Q. Your report also identified six distinct opportunities to strengthen public health advocacy. Can you outline those for us.
First, we saw the need to develop and advocate for pro-public and community health policies. Public health has played so much defense over the past few years, it’s time we played more offense. This could include advocating for policies that modernize public health, advance equity, restore public health’s legal authority, ensure sustainable funding, lead with our values and restore trust with the American people.
Second, we need to cultivate friends of public health at all levels and across aisles. Hospitals, the business community, and grassroots groups are ready to fight for public health, but we need to arm them with the tools to do it.
Third, it’s time to start replicating some exciting models we learned about in states that are further along toward safeguarding public health through strong advocacy efforts. Organizational structures could take the form of a new or expanded 501c3, 501c4 or 501c6, depending on existing efforts and capacity.
Fourth, public health needs to reach new audiences – the public, policy makers, new and existing members of the public health workforce, funders and donors, and the allies and champions mentioned above. The art and science of influence is missing from public health training and practice. Much improved toolkits; social media strategies; effective messaging; and a cadre of public health’s own influencers to deploy these tools would make it easier for friends of public health to become stronger champions.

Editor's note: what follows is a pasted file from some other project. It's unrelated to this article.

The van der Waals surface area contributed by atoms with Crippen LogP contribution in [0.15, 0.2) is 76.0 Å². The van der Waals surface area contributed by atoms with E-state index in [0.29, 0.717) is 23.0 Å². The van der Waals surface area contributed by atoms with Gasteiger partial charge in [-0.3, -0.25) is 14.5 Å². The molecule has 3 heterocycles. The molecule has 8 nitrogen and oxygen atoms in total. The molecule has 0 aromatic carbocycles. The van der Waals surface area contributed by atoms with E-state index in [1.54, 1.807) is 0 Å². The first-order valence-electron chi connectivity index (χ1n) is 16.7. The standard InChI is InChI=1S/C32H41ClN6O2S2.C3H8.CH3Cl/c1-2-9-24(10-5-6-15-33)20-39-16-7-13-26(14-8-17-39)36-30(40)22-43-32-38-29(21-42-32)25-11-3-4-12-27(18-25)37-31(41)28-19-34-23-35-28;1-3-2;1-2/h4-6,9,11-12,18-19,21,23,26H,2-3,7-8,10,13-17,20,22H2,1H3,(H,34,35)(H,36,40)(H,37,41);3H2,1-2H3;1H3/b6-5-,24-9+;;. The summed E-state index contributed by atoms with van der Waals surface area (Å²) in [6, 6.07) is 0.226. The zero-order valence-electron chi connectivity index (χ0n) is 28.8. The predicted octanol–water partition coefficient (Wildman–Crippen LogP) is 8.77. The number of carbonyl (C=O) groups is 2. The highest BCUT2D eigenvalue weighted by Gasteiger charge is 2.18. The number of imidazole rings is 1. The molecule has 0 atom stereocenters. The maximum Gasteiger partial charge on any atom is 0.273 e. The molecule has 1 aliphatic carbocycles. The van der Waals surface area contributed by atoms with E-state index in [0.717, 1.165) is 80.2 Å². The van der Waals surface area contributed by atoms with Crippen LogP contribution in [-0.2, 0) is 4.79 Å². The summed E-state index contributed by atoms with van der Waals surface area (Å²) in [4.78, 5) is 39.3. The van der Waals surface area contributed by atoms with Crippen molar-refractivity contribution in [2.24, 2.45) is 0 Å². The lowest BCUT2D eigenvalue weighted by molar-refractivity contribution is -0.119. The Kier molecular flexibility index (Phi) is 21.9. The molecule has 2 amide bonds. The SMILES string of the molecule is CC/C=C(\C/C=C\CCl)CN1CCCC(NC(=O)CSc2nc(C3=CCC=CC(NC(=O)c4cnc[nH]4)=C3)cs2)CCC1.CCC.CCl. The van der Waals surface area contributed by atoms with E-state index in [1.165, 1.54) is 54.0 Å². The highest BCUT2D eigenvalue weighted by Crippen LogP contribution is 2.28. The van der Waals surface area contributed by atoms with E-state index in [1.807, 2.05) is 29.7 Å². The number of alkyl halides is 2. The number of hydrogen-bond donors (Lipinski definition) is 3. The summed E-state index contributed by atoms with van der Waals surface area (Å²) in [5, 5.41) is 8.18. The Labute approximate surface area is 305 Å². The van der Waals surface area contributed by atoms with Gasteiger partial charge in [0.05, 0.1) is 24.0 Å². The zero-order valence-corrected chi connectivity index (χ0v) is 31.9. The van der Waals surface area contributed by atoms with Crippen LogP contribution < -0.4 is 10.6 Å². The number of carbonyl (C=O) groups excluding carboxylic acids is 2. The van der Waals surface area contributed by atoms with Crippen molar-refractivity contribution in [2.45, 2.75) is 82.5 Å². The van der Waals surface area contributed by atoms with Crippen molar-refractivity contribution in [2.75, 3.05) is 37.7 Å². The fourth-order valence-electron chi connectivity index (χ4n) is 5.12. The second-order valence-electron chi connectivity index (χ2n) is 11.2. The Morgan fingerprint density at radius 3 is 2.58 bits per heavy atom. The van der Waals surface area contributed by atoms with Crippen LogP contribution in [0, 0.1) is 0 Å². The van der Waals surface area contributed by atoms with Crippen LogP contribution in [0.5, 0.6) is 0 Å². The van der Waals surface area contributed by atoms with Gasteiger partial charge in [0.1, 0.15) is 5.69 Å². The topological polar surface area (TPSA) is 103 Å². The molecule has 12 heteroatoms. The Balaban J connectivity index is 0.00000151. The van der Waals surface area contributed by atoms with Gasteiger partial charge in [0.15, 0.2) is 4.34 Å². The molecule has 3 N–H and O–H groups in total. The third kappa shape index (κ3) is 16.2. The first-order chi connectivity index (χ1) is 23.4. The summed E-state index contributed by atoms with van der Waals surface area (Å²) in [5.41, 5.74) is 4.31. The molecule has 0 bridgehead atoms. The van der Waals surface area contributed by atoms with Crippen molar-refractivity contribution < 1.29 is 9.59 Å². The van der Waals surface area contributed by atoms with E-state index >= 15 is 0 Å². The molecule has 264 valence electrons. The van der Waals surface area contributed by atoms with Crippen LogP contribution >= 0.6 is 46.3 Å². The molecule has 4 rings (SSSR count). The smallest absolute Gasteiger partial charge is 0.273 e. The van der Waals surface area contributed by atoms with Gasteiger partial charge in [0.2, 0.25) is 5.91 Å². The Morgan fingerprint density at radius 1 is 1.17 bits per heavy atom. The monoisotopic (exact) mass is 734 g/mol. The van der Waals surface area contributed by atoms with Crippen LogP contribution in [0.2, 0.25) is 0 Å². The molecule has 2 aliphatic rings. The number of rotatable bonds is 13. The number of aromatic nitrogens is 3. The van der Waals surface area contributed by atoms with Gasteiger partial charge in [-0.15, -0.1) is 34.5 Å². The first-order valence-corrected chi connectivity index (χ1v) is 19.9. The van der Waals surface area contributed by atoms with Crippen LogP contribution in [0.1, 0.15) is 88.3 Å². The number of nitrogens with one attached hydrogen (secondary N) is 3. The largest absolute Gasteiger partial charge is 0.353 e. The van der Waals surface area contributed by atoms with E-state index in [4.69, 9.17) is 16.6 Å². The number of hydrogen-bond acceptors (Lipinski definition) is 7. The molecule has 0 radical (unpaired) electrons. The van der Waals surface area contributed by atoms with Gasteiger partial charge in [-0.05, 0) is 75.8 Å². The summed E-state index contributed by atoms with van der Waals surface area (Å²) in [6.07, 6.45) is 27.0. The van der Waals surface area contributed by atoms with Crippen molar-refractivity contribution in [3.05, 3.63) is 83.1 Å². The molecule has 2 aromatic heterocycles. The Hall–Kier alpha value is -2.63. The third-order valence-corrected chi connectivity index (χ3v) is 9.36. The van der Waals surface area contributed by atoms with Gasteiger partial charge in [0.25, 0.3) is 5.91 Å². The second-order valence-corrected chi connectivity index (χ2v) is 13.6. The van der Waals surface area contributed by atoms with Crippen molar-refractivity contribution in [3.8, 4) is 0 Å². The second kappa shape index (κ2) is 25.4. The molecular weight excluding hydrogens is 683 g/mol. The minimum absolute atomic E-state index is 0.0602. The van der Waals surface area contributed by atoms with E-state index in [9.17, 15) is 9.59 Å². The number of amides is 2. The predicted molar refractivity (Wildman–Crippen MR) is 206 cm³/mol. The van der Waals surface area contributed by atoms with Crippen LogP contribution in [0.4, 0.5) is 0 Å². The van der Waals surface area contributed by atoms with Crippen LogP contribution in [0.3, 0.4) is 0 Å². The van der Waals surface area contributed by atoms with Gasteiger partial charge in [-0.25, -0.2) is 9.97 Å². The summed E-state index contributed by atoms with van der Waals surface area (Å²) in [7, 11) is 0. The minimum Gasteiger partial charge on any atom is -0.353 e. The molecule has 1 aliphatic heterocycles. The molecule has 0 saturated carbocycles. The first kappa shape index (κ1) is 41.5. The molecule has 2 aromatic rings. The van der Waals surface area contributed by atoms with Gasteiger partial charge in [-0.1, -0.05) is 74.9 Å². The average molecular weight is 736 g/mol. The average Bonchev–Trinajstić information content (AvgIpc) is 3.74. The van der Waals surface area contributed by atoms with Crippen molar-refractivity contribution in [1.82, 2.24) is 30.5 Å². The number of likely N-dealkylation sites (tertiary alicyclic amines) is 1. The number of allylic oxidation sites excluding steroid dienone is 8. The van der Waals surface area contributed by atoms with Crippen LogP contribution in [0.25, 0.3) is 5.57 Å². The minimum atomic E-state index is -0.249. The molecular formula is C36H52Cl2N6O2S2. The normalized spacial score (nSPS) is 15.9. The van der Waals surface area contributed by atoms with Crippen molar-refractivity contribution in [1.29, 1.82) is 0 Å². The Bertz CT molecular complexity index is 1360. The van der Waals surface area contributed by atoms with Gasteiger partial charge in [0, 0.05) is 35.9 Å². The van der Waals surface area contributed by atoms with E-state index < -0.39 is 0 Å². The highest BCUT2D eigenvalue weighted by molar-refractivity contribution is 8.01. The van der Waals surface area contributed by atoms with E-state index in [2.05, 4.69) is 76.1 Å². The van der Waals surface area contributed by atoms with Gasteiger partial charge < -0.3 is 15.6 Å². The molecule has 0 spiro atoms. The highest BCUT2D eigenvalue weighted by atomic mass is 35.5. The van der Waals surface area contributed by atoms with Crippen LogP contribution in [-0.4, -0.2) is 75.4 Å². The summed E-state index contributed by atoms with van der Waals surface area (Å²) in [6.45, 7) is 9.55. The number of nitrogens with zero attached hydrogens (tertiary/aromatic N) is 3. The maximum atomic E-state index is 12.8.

Fifth, in interview after interview, we heard one word used repeatedly to describe how public health’s workforce views advocacy: skittishness. As a result, their voices and expertise are missing from the public discourse, leaving the field wide open to anti-public health views. The public health workforce of the future, current and soon-to-be students in the nation’s undergraduate and graduate-level training programs, will benefit from a significant expansion of small- scale but promising efforts to imbue advocacy training into skill sets and mindsets.
And finally, unless and until we unlock adequate funding for public health advocacy, other public health goals will remain out of reach.
Q. What do you hope this report provides in the way of insights and guidance for next steps?
A. The purpose of this report is to stimulate wide-ranging discussion and engage those who share a sense of urgency in collective, purposeful action to strengthen public health advocacy in the United States. As a field, we have some catching up to do, which is daunting, but we also offer a menu of options that we hope will be galvanizing.
We are interested in hearing from others in the public health community. Please take our brief survey to share your input and ideas: https://forms.gle/nxdvoNWxjgt2GsXM6